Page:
Contrary to popular belief, smoking makes you gain weight, particularly in the stomach area.

Contrary to popular belief, smoking makes you gain weight, particularly in the stomach area.


A new good reason to quit smoking. Danish researchers explain in a study published in the journal Addiction that cigarette may contribute to the increase in abdominal and visceral fat in smokers. This “invisible” fat around the organs is associated with an increased risk of developing heart disease, diabetes and even having a stroke.

To reach this conclusion, scientists from the University of Copenhagen, Denmark, analyzed data from two million people. They were particularly interested in genes associated with smoking and the distribution of body fat, eliminating certain factors that could interfere with the study results such as alcohol consumption and socio-economic background.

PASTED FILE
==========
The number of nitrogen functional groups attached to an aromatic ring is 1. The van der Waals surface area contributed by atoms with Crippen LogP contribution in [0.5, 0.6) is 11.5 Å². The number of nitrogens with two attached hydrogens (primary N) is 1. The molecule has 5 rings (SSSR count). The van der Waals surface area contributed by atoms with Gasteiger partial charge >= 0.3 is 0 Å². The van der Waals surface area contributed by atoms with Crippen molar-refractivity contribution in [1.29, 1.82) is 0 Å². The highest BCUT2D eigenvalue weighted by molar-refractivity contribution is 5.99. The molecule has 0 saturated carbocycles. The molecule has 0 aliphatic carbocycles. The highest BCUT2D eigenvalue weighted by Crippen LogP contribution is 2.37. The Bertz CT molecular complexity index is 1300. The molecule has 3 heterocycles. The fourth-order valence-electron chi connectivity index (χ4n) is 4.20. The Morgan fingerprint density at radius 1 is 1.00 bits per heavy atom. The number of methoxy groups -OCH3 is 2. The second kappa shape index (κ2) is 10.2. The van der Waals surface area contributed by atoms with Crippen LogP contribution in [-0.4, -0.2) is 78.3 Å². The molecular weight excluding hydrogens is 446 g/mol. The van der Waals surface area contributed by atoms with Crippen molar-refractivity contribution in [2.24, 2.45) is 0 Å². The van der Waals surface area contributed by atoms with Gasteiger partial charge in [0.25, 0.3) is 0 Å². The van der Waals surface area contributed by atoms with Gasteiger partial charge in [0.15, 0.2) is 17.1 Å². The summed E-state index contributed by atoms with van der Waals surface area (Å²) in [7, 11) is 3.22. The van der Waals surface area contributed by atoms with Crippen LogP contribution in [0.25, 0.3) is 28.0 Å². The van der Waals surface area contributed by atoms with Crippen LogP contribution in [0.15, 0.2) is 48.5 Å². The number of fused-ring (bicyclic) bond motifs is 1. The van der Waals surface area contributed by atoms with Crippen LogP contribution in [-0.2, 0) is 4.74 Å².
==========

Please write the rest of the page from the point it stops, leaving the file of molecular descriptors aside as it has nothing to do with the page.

Flat stomach does not prevent visceral fat

“Starting smoking or smoking during one’s life could lead to an increase in abdominal fat, as shown by waist-to-hip ratio measurements,” says lead author of the research, Dr. German D. Carrasquilla. This type of fat that surrounds the organs is deeper than subcutaneous fat, just under the skin.

The subtlety is that a seemingly thin person, with a flat stomach, may actually have a large amount of visceral fat. Although less visible, the fatty tissue of the belly produces inflammatory molecules which cause diabetes, high blood pressure and even certain cancers.

Thanks to the nicotine it contains, cigarettes have an appetite suppressant effect which limits smokers’ weight gain. But its perverse effect would therefore be to contribute to the accumulation of abdominal fat. Tobacco, which is the leading cause of preventable mortality in France, causes 75,000 deaths each year.



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